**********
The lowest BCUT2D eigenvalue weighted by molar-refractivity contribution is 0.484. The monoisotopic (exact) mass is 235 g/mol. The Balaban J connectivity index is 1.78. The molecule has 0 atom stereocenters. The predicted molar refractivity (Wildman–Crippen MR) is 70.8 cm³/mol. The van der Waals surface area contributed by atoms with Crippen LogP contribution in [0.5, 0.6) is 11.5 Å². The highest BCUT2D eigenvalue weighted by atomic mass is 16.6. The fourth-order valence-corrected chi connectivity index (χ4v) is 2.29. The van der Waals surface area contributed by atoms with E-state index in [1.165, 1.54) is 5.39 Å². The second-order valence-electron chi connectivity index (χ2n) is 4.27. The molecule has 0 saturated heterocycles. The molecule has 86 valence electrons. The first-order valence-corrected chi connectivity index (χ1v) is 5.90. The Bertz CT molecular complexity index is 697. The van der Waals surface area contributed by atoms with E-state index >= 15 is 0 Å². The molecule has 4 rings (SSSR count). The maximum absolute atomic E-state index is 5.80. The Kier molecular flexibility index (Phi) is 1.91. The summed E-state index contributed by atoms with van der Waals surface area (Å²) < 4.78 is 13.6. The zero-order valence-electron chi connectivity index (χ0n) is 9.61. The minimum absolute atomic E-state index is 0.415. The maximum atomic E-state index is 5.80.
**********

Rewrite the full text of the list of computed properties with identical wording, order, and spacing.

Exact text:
The lowest BCUT2D eigenvalue weighted by molar-refractivity contribution is 0.484. The monoisotopic (exact) mass is 235 g/mol. The Balaban J connectivity index is 1.78. The molecule has 0 atom stereocenters. The predicted molar refractivity (Wildman–Crippen MR) is 70.8 cm³/mol. The van der Waals surface area contributed by atoms with Crippen LogP contribution in [0.5, 0.6) is 11.5 Å². The highest BCUT2D eigenvalue weighted by atomic mass is 16.6. The fourth-order valence-corrected chi connectivity index (χ4v) is 2.29. The van der Waals surface area contributed by atoms with E-state index in [1.165, 1.54) is 5.39 Å². The second-order valence-electron chi connectivity index (χ2n) is 4.27. The molecule has 0 saturated heterocycles. The molecule has 86 valence electrons. The first-order valence-corrected chi connectivity index (χ1v) is 5.90. The Bertz CT molecular complexity index is 697. The van der Waals surface area contributed by atoms with E-state index >= 15 is 0 Å². The molecule has 4 rings (SSSR count). The maximum absolute atomic E-state index is 5.80. The Kier molecular flexibility index (Phi) is 1.91. The summed E-state index contributed by atoms with van der Waals surface area (Å²) < 4.78 is 13.6. The zero-order valence-electron chi connectivity index (χ0n) is 9.61. The minimum absolute atomic E-state index is 0.415. The maximum atomic E-state index is 5.80.